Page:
Maverick Aviation Group is headquartered in Las Vegas, where its Maverick Helicopters business gives tours in Class B airspace. Not complying with the FAA’s ADS-B Out mandate — which becomes effective Jan. 1, 2020, at midnight — is not an option.
John Mandernach, VP of maintenance for Maverick, knows from his years of experience in the helicopter business that waiting until the last minute to comply with equipage and other rules could end up costing the aircraft owner more money than if he or she had done it in a timely fashion. That’s why Maverick, according to Mandernach, became one of the first operators to start equipping ADS-B Out technology in 2013. Despite the fact that he had 47 aircraft to make compliant, Maverick could have all Airbus Helicopters H/EC-130s equipped by August.
The company trumpets having “the largest and youngest fleet” of ECO-Stars, which feature seven individual front-facing seats with raised seating in the rear, is fuel-efficient and uses 25% less engine power, among other differentiators from other aircraft, according to Maverick’s website. “We’ve been doing it over time,” Mandernach said of ADS-B equipage. “When the aircraft would come in for a major inspection, we would have our local avionics shop come in and do the wiring. We had some spare units we would send out for upgrades. When they came back, we would be standing by to install one in the aircraft.”
When Maverick began that process in 2013, it was acquiring new aircraft. As they were being completed, they were also being upgraded. Equipage is occurring at a rate of about one aircraft per month. Mandernach admitted the process could probably have gone faster. But the operator had only one spare GPS and one spare transponder, meaning it could only send one of each at a time to Garmin for upgrades — the rest were in use.
Garmin came as standard equipment on Maverick’s EC-130s, so making them ADS-B-Out-compliant meant upgrading the Garmin 430 GPS to a wide-area augmentation system (WAAS) and upgrading the Garmin 330 transponders to the extended squitter, or ES, version.
Maverick’s oldest aircraft was acquired in 2004 and the newest in 2015. Fifteen aircraft already featured WAAS and didn’t need an upgrade. But for those that did, Mandernach said it cost some $4,000. Then transponder upgrades were some $1,300. Then, add to that the labor rate the avionics shop that Maverick uses charges, which is some $1,600 per aircraft.
“[It was a] pretty big upgrade for us,” he said, since that amount is paid 47 times. Mandernach said Maverick is looking at some $250,000 in total costs to comply with the FAA’s mandate.
When it came to ADS-B Out equipment and installation, Mandernach said Maverick was able to keep it simple. However, other facets of the process posed challenges. Since the operator started equipping so early, there was a bit of a learning curve for everyone involved, including the FAA.
Since there was no supplemental type certificate for the ADS-B Out equipment on the Airbus aircraft, Maverick and its local avionics shop needed to obtain field approvals. That process took over a year, Mandernach said. In the earlier stages of the FAA’s ADS-B Out push, the agency was still grappling with what should be required. Mandernach said Maverick ended up needing to have flight manual supplements made for the GPS. And, of course, field approvals require flight tests.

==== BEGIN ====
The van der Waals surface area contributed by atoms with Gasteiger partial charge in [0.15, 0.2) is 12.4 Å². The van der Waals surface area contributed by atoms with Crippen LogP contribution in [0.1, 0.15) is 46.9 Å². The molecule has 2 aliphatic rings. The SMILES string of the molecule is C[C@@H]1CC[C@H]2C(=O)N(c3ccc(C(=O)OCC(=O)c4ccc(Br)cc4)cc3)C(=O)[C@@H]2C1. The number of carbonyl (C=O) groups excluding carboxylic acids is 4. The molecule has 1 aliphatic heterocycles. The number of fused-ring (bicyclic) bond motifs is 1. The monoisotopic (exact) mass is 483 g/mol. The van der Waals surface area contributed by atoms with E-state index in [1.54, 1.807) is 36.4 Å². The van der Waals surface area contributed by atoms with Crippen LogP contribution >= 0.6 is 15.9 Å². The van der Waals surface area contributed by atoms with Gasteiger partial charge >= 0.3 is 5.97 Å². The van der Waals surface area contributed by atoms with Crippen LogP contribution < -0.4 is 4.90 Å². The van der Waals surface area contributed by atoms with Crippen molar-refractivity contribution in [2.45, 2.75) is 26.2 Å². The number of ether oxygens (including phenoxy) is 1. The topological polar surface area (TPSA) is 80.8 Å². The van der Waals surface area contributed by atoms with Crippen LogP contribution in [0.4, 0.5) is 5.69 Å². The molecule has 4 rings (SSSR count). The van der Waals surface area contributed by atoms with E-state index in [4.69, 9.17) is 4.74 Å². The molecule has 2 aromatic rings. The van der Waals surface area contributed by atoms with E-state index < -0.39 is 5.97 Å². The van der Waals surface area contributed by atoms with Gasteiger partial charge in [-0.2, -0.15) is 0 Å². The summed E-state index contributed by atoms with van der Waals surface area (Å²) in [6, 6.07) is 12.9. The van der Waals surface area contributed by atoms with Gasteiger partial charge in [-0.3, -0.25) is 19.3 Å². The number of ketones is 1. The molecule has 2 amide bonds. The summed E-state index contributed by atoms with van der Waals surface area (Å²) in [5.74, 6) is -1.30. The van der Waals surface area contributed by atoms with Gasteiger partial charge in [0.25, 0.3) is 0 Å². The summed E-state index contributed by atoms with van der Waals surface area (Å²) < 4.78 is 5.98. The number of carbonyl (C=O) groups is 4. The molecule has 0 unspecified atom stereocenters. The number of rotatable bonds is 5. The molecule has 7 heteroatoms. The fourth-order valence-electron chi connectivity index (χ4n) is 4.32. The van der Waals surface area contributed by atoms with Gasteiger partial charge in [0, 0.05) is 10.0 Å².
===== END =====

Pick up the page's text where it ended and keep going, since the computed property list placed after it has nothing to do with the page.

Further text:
Flight tests don’t ensure error-free operations, though. Mandernach recalled a call from Washington, D.C., telling Maverick some of its helicopters were showing as commercial airliners on tracking maps. Someone noticed a Boeing 747 showing where a helicopter should have been, stemming from an error in the transponder installation. Mandernach said it had probably been like that for a year and a half.
“I asked the guys in Washington, ‘Why didn’t anybody notice this?’” Mandernach said. “He was like, ‘Well, we’re just starting to learn this ourselves.’”
Mandernach said some of the affected aircraft were able to be fixed without original equipment manufacturer (OEM) intervention. Other affected parts had to be fixed in coordination with Garmin.
The whole ADS-B Out compliance process is being done without the aircraft OEM. When Maverick was first starting to research ADS-B Out installation and equipment, Mandernach tried to work with Airbus to get the aircraft upgraded before delivery. But, he found doing it on his own would cost less.
Forgoing the installation of ADS-B In equipment is also saving Maverick money. Mandernach said that technology wasn’t a necessity for the VFR missions Maverick flies, anyway.
“If we were [IFR], we probably would have tied it in. But it’s not worth it for us,” Mandernach said. “We don’t need the weather capability and we really don’t need to see everyone around us.”
It might have been useful for Maverick’s operations in the Grand Canyon (the company has six permanent locations, with Kauai, Hawaii being added this year), he added. But the cost would not have ultimately been justified.
Instead, Maverick uses traffic information service-broadcast (TIS-B) to see the local radar. As long as the helicopter stays in Class B airspace in Las Vegas, it receives air traffic and alerts. Mandernach said Maverick doesn’t need weather information, so the TIS-B is sufficient.
This cost-effective approach to ADS-B Out compliance is what Mandernach would suggest to other operators.
“The biggest cost is buying equipment, and then installing it. So for me, it was very easy just to figure out a way to adapt our existing equipment to comply with the rule,” Mandernach said. “That would be my advice to people: try to upgrade what you have, rather than buying new equipment.” RWI